When I talk about mediocrity, I am talking about the ways in which we can’t imagine an America where women aren’t sexually harassed at work, where our young people of color aren’t funneled into underresourced schools — all because it would challenge the idea of the white male as the center of our country. This is not a benign mediocrity; it is brutal. It is a mediocrity that maintains a violent, sexist, racist status quo that robs our most promising of true greatness.
Nigerian-American writer Ijeoma Oluo begins this blunt, impeccably researched, and effectively argued look at white masculinity’s fragility in the Wild West, specifically Buffalo Bill Cody and his Wild West Show. She shows Cody as exemplary of mediocre white men being able to fail upwards despite lying, cheating, and having no particular skills, smarts, or talents except for a willingness and ability to climb higher themselves on the backs of Native people through egregious exploitation.
Then she moves through the role of men in social justice movements and what their motivations are, a look at the elitist environment of the Ivy League, the dependency on people of color in America even as they’re denigrated, reviled and dubbed “too many”, women in the workplace, the female members of Congress (“the Squad”) currently challenging the political status quo (and getting hate from it all on sides), and Black men in football with all of the loaded social issues connected to this, especially recently.
Reading this in the context of the events of the last year, so much of it seemed even more pertinent, like her mention of certain types of men with the mindset of “cooperation as a weakness and others are the enemy,” an exact descriptor for how a large swathe of the population has behaved in response to government guidelines around the coronavirus pandemic.
Or that we can point at any given moment to the latest explosion of violence from a white man who felt not enough, or threatened by groups he feels inherently, intrinsically above, or was just having a “bad day.” I feel sick even writing that, but it’s why books like this, and this one specifically, are so important. This stuff keeps happening, has been happening since America’s founding; we built our country on enabling white men to subjugate everyone else and then whine about it when they’re not allowed to coast on mediocrity. Oluo highlights all of this so brilliantly, especially in historical context. It’s as illuminating as it is infuriating. You know how Canada has Canada Reads, where they select one book for the whole country to read together? If only America would do that and that it were this one. I want to hand this book out like a prescription.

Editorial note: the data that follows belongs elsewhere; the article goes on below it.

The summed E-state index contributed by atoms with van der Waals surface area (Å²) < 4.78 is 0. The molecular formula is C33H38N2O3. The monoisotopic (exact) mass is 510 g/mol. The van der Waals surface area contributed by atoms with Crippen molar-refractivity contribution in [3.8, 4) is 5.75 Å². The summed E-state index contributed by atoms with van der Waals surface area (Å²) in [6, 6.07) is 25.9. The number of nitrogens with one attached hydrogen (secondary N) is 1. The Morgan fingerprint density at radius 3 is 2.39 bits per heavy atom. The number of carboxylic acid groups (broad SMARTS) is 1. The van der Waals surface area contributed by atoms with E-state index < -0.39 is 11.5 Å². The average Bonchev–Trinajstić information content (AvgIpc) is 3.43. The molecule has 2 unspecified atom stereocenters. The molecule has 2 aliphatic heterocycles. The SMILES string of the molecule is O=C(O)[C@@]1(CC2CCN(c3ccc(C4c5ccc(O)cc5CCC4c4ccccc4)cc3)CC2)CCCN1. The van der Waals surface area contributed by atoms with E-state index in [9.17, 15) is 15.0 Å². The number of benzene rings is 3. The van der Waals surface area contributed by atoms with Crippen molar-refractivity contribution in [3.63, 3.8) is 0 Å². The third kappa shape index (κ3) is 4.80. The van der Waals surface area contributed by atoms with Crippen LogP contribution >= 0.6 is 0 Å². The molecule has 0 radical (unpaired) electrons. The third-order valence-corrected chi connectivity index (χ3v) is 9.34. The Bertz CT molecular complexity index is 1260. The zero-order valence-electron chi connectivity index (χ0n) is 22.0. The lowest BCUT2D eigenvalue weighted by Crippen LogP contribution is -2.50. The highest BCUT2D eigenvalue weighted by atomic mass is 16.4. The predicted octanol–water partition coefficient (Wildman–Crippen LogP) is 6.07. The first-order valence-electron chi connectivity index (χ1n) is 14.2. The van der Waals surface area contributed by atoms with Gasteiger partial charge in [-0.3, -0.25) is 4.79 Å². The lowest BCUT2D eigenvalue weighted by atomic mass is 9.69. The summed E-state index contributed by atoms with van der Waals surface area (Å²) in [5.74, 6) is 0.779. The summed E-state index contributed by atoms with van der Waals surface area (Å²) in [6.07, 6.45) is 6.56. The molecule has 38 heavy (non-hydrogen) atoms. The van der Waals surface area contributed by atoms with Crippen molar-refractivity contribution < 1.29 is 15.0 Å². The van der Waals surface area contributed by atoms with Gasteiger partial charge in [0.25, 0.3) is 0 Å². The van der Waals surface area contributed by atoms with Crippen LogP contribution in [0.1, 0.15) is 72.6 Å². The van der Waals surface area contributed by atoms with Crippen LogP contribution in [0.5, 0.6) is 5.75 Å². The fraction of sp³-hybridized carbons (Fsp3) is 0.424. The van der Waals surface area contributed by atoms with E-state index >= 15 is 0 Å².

It had its difficult-to-sit-with moments, like Oluo’s hard look at how Bernie Sanders was adored by the “Bernie bros,” who had an especially active and vitriolic online presence, because he prioritized issues that affected them over ones affecting women and people of color. Her analysis of our fraught recent political environment in general is outstanding; this especially struck me:
Nobody voted against Obama because he focused too much on Black people. It was because after hundreds of years of white presidents primarily looking after the interests of white people, white Americans couldn’t imagine that a Black president was capable of looking out for the interests of everyone.
As was her look at women in powerful positions at major companies, where “We find more dudes named John at the heads of top companies than women.” When women are given the top job, like Jill Abramson at the New York Times or Marissa Mayer at Yahoo, it’s usually because they’re being tasked with helming an already sinking ship. So then the inevitable failure gets conveniently pinned on them. The lesson is that when white men can’t succeed, no one else should be able to either.
Referencing the numerous threats of suicide she’s received online, Oluo writes,
They wanted me to know that the only option available to address white male patriarchy was either to maintain the status quo that was making us all miserable, or death. They wanted me to know that they were not capable of growth or change and that any attempts to bring about that growth or change would end them.
Nobody is more pessimistic about white men than white men.
Hard-hitting and necessary. published December 1, 2020 by Seal Press